At last year’s general conference, Elder M. Russell Ballard introduced many members of The Church of Jesus Christ of Latter-day Saints to early Latter-day Saint pioneer Jane Manning James, “the daughter of a freed slave, a convert to the restored Church, and a most remarkable disciple who faced difficult challenges.” Those in Utah who would like to learn more of Jane’s inspirational story and her friendship with Emma Hale Smith can now see it on the big screen in Jane and Emma.
I had the opportunity to watch the movie this morning. The actress who plays Jane, Danielle Deadwyler, is phenomenal. It’s worth seeing the movie for her performance alone, though the music is also amazing. (Check out the music video for “Child of God” performed by the Bonner Family.)
As Jake pointed out yesterday, the movie is “inspired” by true events, meaning some aspects are fictional. The core story takes place during a 24-hour period shortly after the martyrdom of Joseph Smith. Flashbacks flesh out Jane’s backstory. Those who have read the first volume of Saints: The Story of the Church of Jesus Christ in the Latter Days will be familiar with Jane’s journey to Nauvoo (p. 500-501) and her employment at the Nauvoo Mansion (p. 505-506). Saints, however, doesn’t cover the close relationship between Jane and the Smith family nor the fact that they offered to seal Jane as an adopted daughter. (It’s worth noting that the screenwriter for the film, Melissa Leilani Larson, is also a creative writer for the Saints church history series.)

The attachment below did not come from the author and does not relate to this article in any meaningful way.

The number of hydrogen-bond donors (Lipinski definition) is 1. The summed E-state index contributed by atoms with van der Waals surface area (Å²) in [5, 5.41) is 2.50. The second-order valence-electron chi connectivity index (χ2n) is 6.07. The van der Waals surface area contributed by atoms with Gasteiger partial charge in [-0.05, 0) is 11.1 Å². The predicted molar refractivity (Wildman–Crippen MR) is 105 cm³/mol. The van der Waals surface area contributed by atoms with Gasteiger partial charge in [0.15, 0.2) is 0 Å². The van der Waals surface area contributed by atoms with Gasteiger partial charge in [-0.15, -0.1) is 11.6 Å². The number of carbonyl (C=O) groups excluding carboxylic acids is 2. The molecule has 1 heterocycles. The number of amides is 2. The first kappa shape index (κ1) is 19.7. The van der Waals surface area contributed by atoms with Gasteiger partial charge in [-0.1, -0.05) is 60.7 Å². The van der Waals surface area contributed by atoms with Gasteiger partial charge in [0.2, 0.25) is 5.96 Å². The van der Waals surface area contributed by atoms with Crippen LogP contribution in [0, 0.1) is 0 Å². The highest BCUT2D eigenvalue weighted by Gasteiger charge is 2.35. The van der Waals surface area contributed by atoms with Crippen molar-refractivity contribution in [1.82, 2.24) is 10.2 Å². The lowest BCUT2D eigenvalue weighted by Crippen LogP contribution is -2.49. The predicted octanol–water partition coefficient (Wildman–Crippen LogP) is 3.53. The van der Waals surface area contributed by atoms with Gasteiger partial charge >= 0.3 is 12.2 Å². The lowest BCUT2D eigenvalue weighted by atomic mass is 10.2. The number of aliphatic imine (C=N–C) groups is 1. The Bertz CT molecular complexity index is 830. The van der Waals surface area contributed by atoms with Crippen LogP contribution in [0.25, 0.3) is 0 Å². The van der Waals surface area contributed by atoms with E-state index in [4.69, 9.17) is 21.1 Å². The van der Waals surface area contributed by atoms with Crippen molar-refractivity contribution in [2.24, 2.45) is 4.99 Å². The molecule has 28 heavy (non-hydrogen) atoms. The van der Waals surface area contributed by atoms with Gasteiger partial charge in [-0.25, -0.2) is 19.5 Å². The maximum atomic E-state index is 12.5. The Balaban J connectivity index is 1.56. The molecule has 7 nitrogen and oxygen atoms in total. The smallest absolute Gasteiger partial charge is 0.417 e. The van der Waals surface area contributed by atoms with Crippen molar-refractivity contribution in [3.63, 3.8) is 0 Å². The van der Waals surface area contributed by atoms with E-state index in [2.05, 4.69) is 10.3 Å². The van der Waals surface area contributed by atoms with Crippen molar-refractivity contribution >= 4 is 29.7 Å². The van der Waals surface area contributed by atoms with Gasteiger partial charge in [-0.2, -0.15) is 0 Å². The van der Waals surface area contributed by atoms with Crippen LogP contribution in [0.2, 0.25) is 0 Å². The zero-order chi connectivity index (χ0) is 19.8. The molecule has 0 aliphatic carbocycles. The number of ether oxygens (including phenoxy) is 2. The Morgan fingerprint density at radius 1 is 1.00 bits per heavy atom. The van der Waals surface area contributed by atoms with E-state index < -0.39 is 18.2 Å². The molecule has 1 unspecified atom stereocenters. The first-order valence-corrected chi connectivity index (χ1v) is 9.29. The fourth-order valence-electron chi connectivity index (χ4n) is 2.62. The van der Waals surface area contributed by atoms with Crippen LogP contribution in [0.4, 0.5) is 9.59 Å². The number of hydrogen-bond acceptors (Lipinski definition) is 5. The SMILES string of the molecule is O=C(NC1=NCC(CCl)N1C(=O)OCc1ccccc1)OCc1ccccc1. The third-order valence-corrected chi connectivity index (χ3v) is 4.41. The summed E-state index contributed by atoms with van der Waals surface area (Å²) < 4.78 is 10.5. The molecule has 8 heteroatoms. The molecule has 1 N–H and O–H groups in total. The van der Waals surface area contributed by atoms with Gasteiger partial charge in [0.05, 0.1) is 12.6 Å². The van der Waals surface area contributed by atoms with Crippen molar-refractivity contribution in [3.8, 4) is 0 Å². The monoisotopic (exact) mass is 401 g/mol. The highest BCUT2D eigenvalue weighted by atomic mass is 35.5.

Much of the movie is Jane trying to help her grief-stricken friend, Emma, while dealing with her own internal struggles of finding her place within the Church community. The film does not shy away from the racism Jane encounters from fellow Saints (and others) or Emma’s personal struggles with polygamy.
In a video on the movie’s website, producer Zandra Vranes of Sistas in Zion explained that she hopes audiences will be inspired by seeing Jane and Emma’s “unlikely friendship.”
By all intents and purposes and what the society says, these two women shouldn’t be friends. I think that unlikely friendships change the world because what it takes to become unlikely friends is being uncomfortable and going outside of your comfort zone, stretching yourself. That’s what we need in this world right now. People being willing to imagine that their circle can be bigger than it is today.
The serious themes in this movie are more appropriate for youth and adults, even with its PG rating. One use of the n-word appears early on in the movie and a church member cites the curse of Cain. There is also reference to past sexual assault.
**For those in Utah, ticket proceeds from today (Friday, October 12th) will be matched by LDS Charities with a donation to the NAACP.**